Shortly after we arrived at the hotel, the group that had flown into Port-au-Prince arrived. Tomorrow after the baptism service, this team will head up the mountain to start on construction work. Everyone came down the mountain today as Moriah Baptist Church is having a special service tomorrow at their new building.
After the other people arrived from the airport, we headed to supper. One of Pastor Kevin’s friends from childhood has a restaurant, so we were eating supper there. The food was delicious! We had rice and beans (of course), but also chicken, pasta salad, beets, grilled fish and some type of spicy coleslaw. This is like no other restaurant I’ve every been at. It feels and looks like a tiny house. There is one long table , and we were the only ones at the restaurant. There was one lightbulb hanging for the center or the room, and it was flickering like crazy! The kind of flickering that gives you a headache in about to minutes...praise the Lord for ibuprofen! Eby ate the food like it was going out of style! He had the type of appetite that one would expect from a two year old. He ate with one hand and held on to his plate with the other hand. He would push Hannah’s hand away every time she tried to more his plate. It was great to see him have an appetite. I just wish I could stay long enough to see him get some expression on his face. I’ve never seen him angry, but I’ve never seen him smile or change expression either. He’s like a little depressed old man. I do know that I will continue to pray for this boy as I head home. I don’t know if I will ever see him again, but I can pray that he will grow to love Jesus, and that his grandma and sister will grow in the Lord.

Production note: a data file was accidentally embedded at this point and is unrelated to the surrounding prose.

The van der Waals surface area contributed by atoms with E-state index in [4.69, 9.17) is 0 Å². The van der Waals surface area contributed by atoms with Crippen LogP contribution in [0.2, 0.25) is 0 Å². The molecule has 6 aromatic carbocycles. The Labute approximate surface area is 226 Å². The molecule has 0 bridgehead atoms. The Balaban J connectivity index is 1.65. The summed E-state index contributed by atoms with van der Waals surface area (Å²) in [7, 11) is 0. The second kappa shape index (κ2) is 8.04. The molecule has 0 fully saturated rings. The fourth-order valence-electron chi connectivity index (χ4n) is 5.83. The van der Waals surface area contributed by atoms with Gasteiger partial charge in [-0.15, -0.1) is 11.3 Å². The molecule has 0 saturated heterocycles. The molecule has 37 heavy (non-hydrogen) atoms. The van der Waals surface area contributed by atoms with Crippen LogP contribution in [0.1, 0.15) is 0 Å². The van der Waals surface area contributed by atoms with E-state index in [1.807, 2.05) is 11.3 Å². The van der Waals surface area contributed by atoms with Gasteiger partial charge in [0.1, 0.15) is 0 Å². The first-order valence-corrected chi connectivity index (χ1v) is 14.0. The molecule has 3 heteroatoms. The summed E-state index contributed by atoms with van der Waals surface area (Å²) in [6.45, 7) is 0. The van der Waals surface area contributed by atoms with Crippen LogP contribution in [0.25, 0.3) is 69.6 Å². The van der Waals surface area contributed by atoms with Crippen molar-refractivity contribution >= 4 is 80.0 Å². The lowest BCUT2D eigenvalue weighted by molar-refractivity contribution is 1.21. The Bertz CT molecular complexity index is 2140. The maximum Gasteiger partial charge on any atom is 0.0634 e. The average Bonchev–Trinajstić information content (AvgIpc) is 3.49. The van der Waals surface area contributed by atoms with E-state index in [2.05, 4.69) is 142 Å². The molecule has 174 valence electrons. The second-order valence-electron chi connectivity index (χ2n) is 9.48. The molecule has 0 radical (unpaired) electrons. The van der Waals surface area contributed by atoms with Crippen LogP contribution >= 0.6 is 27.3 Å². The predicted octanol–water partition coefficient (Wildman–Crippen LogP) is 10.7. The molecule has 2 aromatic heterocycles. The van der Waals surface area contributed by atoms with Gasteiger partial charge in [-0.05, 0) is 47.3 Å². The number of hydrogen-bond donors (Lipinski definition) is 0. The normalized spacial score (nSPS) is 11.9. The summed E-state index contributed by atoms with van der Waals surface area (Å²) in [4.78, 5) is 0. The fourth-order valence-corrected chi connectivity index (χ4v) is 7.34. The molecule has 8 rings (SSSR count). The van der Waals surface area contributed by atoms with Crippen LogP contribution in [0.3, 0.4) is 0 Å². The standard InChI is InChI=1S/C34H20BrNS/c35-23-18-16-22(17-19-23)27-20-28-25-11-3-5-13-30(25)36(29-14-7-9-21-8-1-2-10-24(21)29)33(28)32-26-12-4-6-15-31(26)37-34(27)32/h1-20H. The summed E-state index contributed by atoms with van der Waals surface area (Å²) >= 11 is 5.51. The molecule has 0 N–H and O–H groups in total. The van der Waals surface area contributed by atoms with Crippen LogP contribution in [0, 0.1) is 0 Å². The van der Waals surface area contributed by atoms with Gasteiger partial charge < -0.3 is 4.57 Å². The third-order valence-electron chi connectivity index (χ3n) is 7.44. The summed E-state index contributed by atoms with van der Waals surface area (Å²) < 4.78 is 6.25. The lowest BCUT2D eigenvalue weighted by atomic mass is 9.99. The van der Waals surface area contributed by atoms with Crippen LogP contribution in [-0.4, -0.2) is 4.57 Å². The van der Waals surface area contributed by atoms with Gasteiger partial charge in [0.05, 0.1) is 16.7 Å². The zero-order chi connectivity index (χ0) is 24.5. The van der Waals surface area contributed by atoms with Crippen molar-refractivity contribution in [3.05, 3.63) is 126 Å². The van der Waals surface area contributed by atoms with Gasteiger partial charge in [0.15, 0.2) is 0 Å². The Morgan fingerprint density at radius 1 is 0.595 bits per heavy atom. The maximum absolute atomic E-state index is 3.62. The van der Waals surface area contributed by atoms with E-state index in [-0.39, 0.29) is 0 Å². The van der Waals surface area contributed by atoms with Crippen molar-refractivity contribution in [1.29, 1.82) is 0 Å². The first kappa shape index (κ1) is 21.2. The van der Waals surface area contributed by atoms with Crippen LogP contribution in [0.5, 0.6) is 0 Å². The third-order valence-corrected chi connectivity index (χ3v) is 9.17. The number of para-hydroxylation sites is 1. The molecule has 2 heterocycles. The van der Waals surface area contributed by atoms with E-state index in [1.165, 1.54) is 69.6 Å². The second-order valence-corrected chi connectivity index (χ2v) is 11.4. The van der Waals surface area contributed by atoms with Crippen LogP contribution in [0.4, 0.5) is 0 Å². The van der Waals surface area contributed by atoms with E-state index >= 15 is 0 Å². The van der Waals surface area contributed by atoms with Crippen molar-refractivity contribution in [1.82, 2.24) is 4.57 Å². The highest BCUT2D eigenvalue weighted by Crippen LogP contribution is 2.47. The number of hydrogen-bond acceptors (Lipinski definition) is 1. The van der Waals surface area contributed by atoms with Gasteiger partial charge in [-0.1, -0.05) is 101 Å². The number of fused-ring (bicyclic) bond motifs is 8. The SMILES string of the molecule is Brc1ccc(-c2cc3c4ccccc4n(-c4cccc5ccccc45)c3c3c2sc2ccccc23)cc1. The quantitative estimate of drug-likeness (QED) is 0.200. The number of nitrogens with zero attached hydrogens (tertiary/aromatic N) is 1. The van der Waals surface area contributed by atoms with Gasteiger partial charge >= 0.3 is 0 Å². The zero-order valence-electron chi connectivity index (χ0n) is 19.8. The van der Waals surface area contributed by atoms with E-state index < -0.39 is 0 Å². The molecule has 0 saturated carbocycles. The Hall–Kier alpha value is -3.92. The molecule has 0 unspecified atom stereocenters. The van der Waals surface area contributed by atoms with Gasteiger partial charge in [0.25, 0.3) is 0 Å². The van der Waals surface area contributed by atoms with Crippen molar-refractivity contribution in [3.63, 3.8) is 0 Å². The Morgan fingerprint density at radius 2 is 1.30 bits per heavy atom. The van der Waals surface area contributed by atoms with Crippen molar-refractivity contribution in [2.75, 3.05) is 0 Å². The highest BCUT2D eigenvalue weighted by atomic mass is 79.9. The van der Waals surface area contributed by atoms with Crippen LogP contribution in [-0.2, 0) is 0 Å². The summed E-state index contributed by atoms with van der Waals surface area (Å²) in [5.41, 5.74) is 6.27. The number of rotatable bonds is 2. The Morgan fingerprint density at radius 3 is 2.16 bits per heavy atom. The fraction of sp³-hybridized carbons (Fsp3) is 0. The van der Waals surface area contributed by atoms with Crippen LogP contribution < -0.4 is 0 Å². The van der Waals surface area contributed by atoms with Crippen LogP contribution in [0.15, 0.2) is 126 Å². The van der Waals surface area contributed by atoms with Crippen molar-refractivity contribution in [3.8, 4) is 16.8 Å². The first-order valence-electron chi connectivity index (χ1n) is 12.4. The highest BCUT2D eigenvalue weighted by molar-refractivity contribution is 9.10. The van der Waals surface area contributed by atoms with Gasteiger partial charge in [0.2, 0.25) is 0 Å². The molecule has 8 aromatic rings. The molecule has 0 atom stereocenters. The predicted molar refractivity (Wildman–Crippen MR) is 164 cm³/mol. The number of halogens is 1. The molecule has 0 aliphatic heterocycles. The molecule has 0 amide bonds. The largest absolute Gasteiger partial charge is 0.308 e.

We’ve had a good week. I’ve made some new friendships, strengthened some old ones, and I’ve been encouraged and blessed by the unity and harmony of God’s people working together. As much as I have loved this week and being a part of the team, I’m ready to see my tribe. Eby has stolen a piece of all of our hearts, but I can’t bring him home with me. I do want to hug my own kids a little tighter when I get home. God has been so good to me.
We have a baptism tomorrow, a church service, a church dinner, and a medical clinic. It’s sure to be a full day!